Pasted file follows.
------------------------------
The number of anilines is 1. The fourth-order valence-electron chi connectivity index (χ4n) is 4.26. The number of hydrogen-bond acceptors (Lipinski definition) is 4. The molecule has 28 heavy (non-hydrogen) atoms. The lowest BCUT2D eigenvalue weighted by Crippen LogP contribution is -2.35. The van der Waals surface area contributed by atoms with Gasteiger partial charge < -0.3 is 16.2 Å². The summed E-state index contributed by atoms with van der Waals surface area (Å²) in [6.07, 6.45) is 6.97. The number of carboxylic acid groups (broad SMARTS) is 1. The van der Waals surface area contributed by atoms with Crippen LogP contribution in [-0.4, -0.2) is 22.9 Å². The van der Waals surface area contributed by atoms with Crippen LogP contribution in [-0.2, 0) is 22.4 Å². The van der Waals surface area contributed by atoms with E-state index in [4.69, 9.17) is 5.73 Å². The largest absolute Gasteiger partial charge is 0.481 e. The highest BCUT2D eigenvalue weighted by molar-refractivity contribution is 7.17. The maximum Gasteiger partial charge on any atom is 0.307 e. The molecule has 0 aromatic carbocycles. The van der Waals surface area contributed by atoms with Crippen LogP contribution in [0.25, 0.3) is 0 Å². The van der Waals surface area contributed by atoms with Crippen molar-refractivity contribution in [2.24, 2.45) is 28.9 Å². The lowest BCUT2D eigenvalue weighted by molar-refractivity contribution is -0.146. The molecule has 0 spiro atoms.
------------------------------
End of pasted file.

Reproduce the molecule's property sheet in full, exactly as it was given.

The number of anilines is 1. The fourth-order valence-electron chi connectivity index (χ4n) is 4.26. The number of hydrogen-bond acceptors (Lipinski definition) is 4. The molecule has 28 heavy (non-hydrogen) atoms. The lowest BCUT2D eigenvalue weighted by Crippen LogP contribution is -2.35. The van der Waals surface area contributed by atoms with Gasteiger partial charge < -0.3 is 16.2 Å². The summed E-state index contributed by atoms with van der Waals surface area (Å²) in [6.07, 6.45) is 6.97. The number of carboxylic acid groups (broad SMARTS) is 1. The van der Waals surface area contributed by atoms with Crippen LogP contribution in [-0.4, -0.2) is 22.9 Å². The van der Waals surface area contributed by atoms with Crippen LogP contribution in [-0.2, 0) is 22.4 Å². The van der Waals surface area contributed by atoms with E-state index in [4.69, 9.17) is 5.73 Å². The largest absolute Gasteiger partial charge is 0.481 e. The highest BCUT2D eigenvalue weighted by molar-refractivity contribution is 7.17. The maximum Gasteiger partial charge on any atom is 0.307 e. The molecule has 0 aromatic carbocycles. The van der Waals surface area contributed by atoms with Crippen LogP contribution in [0.25, 0.3) is 0 Å². The van der Waals surface area contributed by atoms with Crippen molar-refractivity contribution in [2.24, 2.45) is 28.9 Å². The lowest BCUT2D eigenvalue weighted by molar-refractivity contribution is -0.146. The molecule has 0 spiro atoms.